Expository Sermon on Ecclesiastes 3:1-13 | A Time for Everything

A Time for Everything

A Time for Everything (Ecclesiastes 3:1-13)

In an lifetime, the average American will spend: Six months sitting at stoplights, eight months opening junk mail, one year looking for misplaced objects, two years unsuccessfully returning phone calls, four years doing housework, five years waiting in line, and six years eating.

It is quite true that time escapes from the best of us at an alarming rate. Someone once aptly said, “We master our minutes, or we become slaves to them; we use time, or time uses us.” If you are anything like I am, the New Year is a time to ponder where time has gone. When I was a child, it seemed as though time ebbed so slowly; now it seems that time absolutely flies by.

In tonight’s text, Solomon is doing a good bit of pondering where time has gone. He has observed a generation of people: “A generation goes, and a generation comes, but the earth remains forever” (Eccl 1:4).

Now, Solomon, guided by the Spirit, puts his observations to paper. There can be no doubt whatsoever as to the beauty of these words. These words have been adapted into songs and various other literary works. However, we cannot get so caught up in the pure beauty of these words that we cannot see the truth God desires us to see.

That truth relates to Solomon’s observations of generations. Solomon observes God’s Administration and Man’s Abandonment.

God’s Administration

These verses demonstrate God’s administration of the universe. Throughout this book, Solomon writes about God’s control over the universe.

  • “I applied my heart to seek and to search out by wisdom all that is done under heaven. It is an unhappy business that God has given to the children of man to be busy with” (1:13).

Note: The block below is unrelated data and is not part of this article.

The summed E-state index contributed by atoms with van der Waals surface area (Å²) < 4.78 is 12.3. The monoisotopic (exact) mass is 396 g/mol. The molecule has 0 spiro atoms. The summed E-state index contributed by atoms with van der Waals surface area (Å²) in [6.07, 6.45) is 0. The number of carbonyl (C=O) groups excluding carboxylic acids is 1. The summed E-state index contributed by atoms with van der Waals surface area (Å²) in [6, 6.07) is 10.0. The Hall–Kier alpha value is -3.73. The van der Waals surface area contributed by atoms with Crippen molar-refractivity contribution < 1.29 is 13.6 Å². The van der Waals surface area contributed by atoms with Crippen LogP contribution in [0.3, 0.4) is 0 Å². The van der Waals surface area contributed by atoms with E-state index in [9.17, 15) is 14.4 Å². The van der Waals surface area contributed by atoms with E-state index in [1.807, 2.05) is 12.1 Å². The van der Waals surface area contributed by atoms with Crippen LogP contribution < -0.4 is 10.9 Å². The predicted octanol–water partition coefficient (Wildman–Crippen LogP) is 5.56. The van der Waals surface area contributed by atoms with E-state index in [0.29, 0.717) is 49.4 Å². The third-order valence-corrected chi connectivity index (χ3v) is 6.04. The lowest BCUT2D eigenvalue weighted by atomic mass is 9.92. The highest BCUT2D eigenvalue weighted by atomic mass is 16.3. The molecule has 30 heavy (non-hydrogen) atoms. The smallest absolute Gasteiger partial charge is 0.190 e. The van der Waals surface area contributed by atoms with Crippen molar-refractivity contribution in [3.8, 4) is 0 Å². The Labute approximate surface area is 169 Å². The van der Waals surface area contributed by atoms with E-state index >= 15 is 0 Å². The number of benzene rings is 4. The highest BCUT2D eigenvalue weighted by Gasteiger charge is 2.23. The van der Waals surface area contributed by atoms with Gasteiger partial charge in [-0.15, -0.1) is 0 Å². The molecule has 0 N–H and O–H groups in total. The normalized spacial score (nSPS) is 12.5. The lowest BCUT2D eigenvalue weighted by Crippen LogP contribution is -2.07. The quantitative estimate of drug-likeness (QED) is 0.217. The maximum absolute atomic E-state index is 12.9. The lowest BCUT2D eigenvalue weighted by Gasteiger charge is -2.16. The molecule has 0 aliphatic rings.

• “There is nothing better for a person than that he should eat and drink and find enjoyment in his toil. This also, I saw, is from the hand of God” (2:24).
  • “To the one who pleases him God has given wisdom and knowledge and joy, but to the sinner he has given the business of gathering and collecting, only to give to the one who pleases God” (2:26).

Now, Solomon turns his attention to demonstrating that administration in everyday life. If you notice the list, the activities Solomon list were common occurrences in the Ancient Near East: planting and plucking up, tearing and sowing, and war and peace. While planting and plucking and war and peace may not be every day life-and-death matters for us, they certainly were for the first readers of this passage. They surely would have understood this as God’s governance in everyday, common occurrences.

These verses show God’s total control of the universe. Solomon gives a list of seven polar opposites. Seven is the number—that, in the ancient world—signified completeness. The use of polar opposites in poetry signifies totality.